WI: Are “open fields” on private property “public places” for officers committing a trespass?

WI holds that defendant as entitled to a self-defense instruction when he encountered two game officers on his property and thought they were trespassers. The concurring opinion concentrates on the intrusion into “open fields” and whether the state can treat defendant’s private property as a “public place.” State v. Stietz, 2017 WI 58, 2017 Wisc. LEXIS 303 (June 13, 2017). Not much precedental value, but thought provoking:

[*P82] At oral argument in this case, the State could not identify any law authorizing the wardens to be on Stietz’s land. There is none. The State asserted only that the “open fields” doctrine justified the wardens’ intrusion on private property, reasoning that the doctrine made Stietz’s secluded, remote land a “public place” on which the wardens were privileged to traverse. The State is wrong. The open fields doctrine does not transform private fields into public places that anyone is free to enter uninvited or without reason. Nor does it convert the act of trespassing into a lawful intrusion. See Oliver v. United States, 466 U.S. 170, 183, 104 S. Ct. 1735, 80 L. Ed. 2d 214 (1984) (“The law of trespass … forbids intrusions upon land that the Fourth Amendment would not proscribe.”) Rather, the open fields doctrine only prevents suppression of evidence gathered by law enforcement officers who enter an open field without a warrant. The open fields doctrine does not sanction the seizure of a person, nor does it create the requisite constitutional basis for seizing a person acting lawfully simply because the person is standing in an open field. Significantly, the open fields cases arose after law enforcement officers observed evidence of suspected illegal activity conducted upon the land either directly or indirectly, through an informant or tipster. See id. at 173-77 (police investigating a tip of marijuana farm saw illegal plants in field; suppression not required); Hester v. United States, 265 U.S. 57, 57, 44 S. Ct. 445, 68 L. Ed. 898 (1924) (police investigating a tip of illegal activity chased suspects who ran when police arrived; suppression of evidence tossed in open field not required); State v. Martwick, 2000 WI 5, ¶¶9, 10, 12, 32, 37, 43, 231 Wis. 2d 801, 604 N.W.2d 552 (evidence admissible where informant reports marijuana plants, police see plants in open area beyond curtilage that is not fenced in or posted “no trespassing,” police take a leaf to test, and police later obtain warrant).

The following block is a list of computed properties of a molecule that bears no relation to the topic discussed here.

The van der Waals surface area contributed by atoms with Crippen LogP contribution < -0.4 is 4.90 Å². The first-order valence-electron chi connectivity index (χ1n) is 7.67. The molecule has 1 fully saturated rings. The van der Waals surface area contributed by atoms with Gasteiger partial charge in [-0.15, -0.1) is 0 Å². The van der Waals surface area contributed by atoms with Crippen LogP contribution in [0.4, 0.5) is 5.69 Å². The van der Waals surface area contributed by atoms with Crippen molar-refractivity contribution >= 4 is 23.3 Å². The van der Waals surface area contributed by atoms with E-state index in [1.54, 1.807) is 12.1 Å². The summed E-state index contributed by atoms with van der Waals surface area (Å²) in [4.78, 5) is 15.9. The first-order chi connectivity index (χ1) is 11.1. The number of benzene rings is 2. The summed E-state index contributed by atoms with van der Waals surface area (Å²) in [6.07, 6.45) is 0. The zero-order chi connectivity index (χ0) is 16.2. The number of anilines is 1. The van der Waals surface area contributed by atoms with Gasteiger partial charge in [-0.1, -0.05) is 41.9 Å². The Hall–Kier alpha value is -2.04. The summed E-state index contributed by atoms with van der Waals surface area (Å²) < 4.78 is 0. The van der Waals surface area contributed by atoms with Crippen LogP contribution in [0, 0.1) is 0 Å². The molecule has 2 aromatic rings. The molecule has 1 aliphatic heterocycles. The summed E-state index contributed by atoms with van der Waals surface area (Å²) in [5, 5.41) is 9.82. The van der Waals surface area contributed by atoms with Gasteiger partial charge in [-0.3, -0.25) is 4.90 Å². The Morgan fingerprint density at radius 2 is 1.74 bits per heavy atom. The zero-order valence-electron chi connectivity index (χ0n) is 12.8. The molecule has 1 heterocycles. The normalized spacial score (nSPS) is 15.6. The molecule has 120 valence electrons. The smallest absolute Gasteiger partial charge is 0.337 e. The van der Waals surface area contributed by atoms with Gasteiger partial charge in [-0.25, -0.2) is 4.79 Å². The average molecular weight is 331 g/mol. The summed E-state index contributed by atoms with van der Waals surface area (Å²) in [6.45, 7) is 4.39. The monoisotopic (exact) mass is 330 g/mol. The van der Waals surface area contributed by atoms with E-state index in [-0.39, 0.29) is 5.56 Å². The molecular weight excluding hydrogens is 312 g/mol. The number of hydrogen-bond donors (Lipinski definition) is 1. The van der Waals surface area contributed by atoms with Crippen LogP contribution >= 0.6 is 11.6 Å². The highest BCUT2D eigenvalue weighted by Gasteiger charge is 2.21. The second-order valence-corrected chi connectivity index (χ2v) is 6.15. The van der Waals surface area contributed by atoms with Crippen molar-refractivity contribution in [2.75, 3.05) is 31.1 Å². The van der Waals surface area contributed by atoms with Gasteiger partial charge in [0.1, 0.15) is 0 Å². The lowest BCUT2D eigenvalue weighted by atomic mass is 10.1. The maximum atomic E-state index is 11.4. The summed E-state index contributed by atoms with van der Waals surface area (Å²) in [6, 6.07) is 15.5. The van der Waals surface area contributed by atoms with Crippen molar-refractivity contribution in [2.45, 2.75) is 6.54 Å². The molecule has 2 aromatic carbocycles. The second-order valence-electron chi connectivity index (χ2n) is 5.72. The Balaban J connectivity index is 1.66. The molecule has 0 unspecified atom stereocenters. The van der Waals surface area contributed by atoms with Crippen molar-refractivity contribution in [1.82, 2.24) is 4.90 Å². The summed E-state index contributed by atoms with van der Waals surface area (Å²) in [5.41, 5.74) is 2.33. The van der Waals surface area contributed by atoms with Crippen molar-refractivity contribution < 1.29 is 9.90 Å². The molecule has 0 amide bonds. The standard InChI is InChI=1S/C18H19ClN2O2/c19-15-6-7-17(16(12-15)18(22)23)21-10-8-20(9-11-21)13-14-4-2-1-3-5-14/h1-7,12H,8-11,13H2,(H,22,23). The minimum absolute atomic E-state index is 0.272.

[*P83] The DNR wardens did not receive a tip or make a direct observation that Stietz was engaged in illegal activity on his property. When the wardens observed the property before entering, they saw no evidence of illegal activity. Warden Frost testified that they drove completely around the area surrounding Stietz’s private property and used binoculars to look for hunters, but they “didn’t see any evidence that anybody was out in the field at the time.” Importantly, Stietz is not seeking to suppress evidence taken from his property to be used against him in a criminal prosecution. The open fields exception to the Fourth Amendment’s warrant requirement was not intended to eliminate property owners’ rights by sanctioning entry onto open land at any time for any reason, or no reason at all.